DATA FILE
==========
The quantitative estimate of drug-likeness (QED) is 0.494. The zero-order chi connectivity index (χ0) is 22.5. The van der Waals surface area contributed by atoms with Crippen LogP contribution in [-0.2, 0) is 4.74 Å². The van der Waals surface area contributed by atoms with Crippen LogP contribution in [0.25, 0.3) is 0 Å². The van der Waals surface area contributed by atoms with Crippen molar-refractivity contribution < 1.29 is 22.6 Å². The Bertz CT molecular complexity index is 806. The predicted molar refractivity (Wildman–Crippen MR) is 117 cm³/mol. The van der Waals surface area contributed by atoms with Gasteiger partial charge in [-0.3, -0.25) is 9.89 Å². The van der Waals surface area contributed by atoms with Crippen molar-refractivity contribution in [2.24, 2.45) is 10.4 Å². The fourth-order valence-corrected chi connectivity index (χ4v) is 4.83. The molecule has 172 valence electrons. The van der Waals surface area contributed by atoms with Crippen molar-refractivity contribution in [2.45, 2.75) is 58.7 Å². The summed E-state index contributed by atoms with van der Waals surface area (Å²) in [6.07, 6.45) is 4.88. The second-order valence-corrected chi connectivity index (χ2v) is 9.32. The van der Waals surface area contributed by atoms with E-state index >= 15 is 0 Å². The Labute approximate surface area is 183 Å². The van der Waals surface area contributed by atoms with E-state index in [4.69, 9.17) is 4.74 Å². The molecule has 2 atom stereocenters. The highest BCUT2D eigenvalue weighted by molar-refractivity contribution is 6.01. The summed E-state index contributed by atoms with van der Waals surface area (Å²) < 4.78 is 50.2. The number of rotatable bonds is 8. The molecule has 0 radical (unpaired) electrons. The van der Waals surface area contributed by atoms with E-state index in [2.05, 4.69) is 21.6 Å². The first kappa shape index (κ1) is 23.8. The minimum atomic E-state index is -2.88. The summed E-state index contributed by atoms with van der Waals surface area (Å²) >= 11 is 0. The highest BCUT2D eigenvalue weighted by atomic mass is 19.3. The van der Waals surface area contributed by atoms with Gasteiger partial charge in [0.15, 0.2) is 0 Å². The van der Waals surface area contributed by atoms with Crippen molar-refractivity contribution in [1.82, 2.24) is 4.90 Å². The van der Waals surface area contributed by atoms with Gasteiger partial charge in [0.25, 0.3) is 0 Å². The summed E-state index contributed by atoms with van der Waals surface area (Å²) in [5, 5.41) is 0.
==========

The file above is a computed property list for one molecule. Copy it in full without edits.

The quantitative estimate of drug-likeness (QED) is 0.494. The zero-order chi connectivity index (χ0) is 22.5. The van der Waals surface area contributed by atoms with Crippen LogP contribution in [-0.2, 0) is 4.74 Å². The van der Waals surface area contributed by atoms with Crippen LogP contribution in [0.25, 0.3) is 0 Å². The van der Waals surface area contributed by atoms with Crippen molar-refractivity contribution < 1.29 is 22.6 Å². The Bertz CT molecular complexity index is 806. The predicted molar refractivity (Wildman–Crippen MR) is 117 cm³/mol. The van der Waals surface area contributed by atoms with Gasteiger partial charge in [-0.3, -0.25) is 9.89 Å². The van der Waals surface area contributed by atoms with Crippen molar-refractivity contribution in [2.24, 2.45) is 10.4 Å². The fourth-order valence-corrected chi connectivity index (χ4v) is 4.83. The molecule has 172 valence electrons. The van der Waals surface area contributed by atoms with Crippen molar-refractivity contribution in [2.45, 2.75) is 58.7 Å². The summed E-state index contributed by atoms with van der Waals surface area (Å²) in [6.07, 6.45) is 4.88. The second-order valence-corrected chi connectivity index (χ2v) is 9.32. The van der Waals surface area contributed by atoms with E-state index >= 15 is 0 Å². The Labute approximate surface area is 183 Å². The van der Waals surface area contributed by atoms with E-state index in [4.69, 9.17) is 4.74 Å². The molecule has 2 atom stereocenters. The highest BCUT2D eigenvalue weighted by molar-refractivity contribution is 6.01. The summed E-state index contributed by atoms with van der Waals surface area (Å²) < 4.78 is 50.2. The number of rotatable bonds is 8. The molecule has 0 radical (unpaired) electrons. The van der Waals surface area contributed by atoms with E-state index in [2.05, 4.69) is 21.6 Å². The first kappa shape index (κ1) is 23.8. The minimum atomic E-state index is -2.88. The summed E-state index contributed by atoms with van der Waals surface area (Å²) >= 11 is 0. The highest BCUT2D eigenvalue weighted by atomic mass is 19.3. The van der Waals surface area contributed by atoms with Gasteiger partial charge in [0.15, 0.2) is 0 Å². The van der Waals surface area contributed by atoms with Crippen molar-refractivity contribution in [1.82, 2.24) is 4.90 Å². The van der Waals surface area contributed by atoms with Gasteiger partial charge in [0.25, 0.3) is 0 Å². The summed E-state index contributed by atoms with van der Waals surface area (Å²) in [5, 5.41) is 0.